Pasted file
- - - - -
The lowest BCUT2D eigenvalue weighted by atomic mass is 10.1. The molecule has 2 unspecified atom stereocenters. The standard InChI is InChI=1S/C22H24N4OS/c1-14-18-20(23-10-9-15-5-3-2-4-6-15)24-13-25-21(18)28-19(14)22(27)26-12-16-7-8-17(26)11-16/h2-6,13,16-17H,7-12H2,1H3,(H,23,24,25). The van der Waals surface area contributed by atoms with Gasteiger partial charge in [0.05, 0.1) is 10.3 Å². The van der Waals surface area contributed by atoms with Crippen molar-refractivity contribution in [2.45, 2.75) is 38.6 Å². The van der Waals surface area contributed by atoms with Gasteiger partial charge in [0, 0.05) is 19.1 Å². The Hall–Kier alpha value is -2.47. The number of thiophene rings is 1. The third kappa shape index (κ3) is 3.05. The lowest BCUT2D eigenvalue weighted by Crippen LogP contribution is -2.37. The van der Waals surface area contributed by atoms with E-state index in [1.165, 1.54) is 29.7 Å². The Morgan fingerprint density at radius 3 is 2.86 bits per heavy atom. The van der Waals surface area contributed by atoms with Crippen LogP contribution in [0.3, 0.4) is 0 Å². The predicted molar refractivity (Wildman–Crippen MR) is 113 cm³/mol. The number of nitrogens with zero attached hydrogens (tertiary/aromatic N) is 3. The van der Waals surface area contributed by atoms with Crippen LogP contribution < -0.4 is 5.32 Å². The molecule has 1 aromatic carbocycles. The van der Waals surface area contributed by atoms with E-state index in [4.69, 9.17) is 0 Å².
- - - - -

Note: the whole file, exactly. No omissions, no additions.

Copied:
The lowest BCUT2D eigenvalue weighted by atomic mass is 10.1. The molecule has 2 unspecified atom stereocenters. The standard InChI is InChI=1S/C22H24N4OS/c1-14-18-20(23-10-9-15-5-3-2-4-6-15)24-13-25-21(18)28-19(14)22(27)26-12-16-7-8-17(26)11-16/h2-6,13,16-17H,7-12H2,1H3,(H,23,24,25). The van der Waals surface area contributed by atoms with Gasteiger partial charge in [0.05, 0.1) is 10.3 Å². The van der Waals surface area contributed by atoms with Crippen molar-refractivity contribution in [2.45, 2.75) is 38.6 Å². The van der Waals surface area contributed by atoms with Gasteiger partial charge in [0, 0.05) is 19.1 Å². The Hall–Kier alpha value is -2.47. The number of thiophene rings is 1. The third kappa shape index (κ3) is 3.05. The lowest BCUT2D eigenvalue weighted by Crippen LogP contribution is -2.37. The van der Waals surface area contributed by atoms with E-state index in [1.165, 1.54) is 29.7 Å². The Morgan fingerprint density at radius 3 is 2.86 bits per heavy atom. The van der Waals surface area contributed by atoms with Crippen LogP contribution in [0.3, 0.4) is 0 Å². The predicted molar refractivity (Wildman–Crippen MR) is 113 cm³/mol. The number of nitrogens with zero attached hydrogens (tertiary/aromatic N) is 3. The van der Waals surface area contributed by atoms with Crippen LogP contribution < -0.4 is 5.32 Å². The molecule has 1 aromatic carbocycles. The van der Waals surface area contributed by atoms with E-state index in [4.69, 9.17) is 0 Å².